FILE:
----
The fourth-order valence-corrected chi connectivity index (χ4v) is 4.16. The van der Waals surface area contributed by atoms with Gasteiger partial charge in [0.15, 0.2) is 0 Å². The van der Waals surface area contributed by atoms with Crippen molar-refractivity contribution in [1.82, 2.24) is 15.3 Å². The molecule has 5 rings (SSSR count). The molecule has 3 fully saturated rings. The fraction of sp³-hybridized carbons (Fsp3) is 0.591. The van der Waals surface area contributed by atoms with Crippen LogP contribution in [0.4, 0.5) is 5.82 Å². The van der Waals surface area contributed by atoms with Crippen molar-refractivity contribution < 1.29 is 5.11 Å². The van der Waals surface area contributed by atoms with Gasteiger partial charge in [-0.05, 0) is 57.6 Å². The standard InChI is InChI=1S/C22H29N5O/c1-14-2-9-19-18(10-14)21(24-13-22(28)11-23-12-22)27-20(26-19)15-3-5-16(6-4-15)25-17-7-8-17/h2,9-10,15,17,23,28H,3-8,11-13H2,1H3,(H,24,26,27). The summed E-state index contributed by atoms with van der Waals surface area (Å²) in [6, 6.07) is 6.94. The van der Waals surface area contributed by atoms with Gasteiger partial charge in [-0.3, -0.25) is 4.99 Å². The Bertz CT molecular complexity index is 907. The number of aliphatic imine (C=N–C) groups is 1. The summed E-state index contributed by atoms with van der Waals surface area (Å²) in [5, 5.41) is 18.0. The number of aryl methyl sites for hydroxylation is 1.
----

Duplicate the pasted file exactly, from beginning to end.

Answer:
The fourth-order valence-corrected chi connectivity index (χ4v) is 4.16. The van der Waals surface area contributed by atoms with Gasteiger partial charge in [0.15, 0.2) is 0 Å². The van der Waals surface area contributed by atoms with Crippen molar-refractivity contribution in [1.82, 2.24) is 15.3 Å². The molecule has 5 rings (SSSR count). The molecule has 3 fully saturated rings. The fraction of sp³-hybridized carbons (Fsp3) is 0.591. The van der Waals surface area contributed by atoms with Crippen LogP contribution in [0.4, 0.5) is 5.82 Å². The van der Waals surface area contributed by atoms with Crippen molar-refractivity contribution < 1.29 is 5.11 Å². The van der Waals surface area contributed by atoms with Gasteiger partial charge in [-0.05, 0) is 57.6 Å². The standard InChI is InChI=1S/C22H29N5O/c1-14-2-9-19-18(10-14)21(24-13-22(28)11-23-12-22)27-20(26-19)15-3-5-16(6-4-15)25-17-7-8-17/h2,9-10,15,17,23,28H,3-8,11-13H2,1H3,(H,24,26,27). The summed E-state index contributed by atoms with van der Waals surface area (Å²) in [6, 6.07) is 6.94. The van der Waals surface area contributed by atoms with Gasteiger partial charge in [-0.3, -0.25) is 4.99 Å². The Bertz CT molecular complexity index is 907. The number of aliphatic imine (C=N–C) groups is 1. The summed E-state index contributed by atoms with van der Waals surface area (Å²) in [5, 5.41) is 18.0. The number of aryl methyl sites for hydroxylation is 1.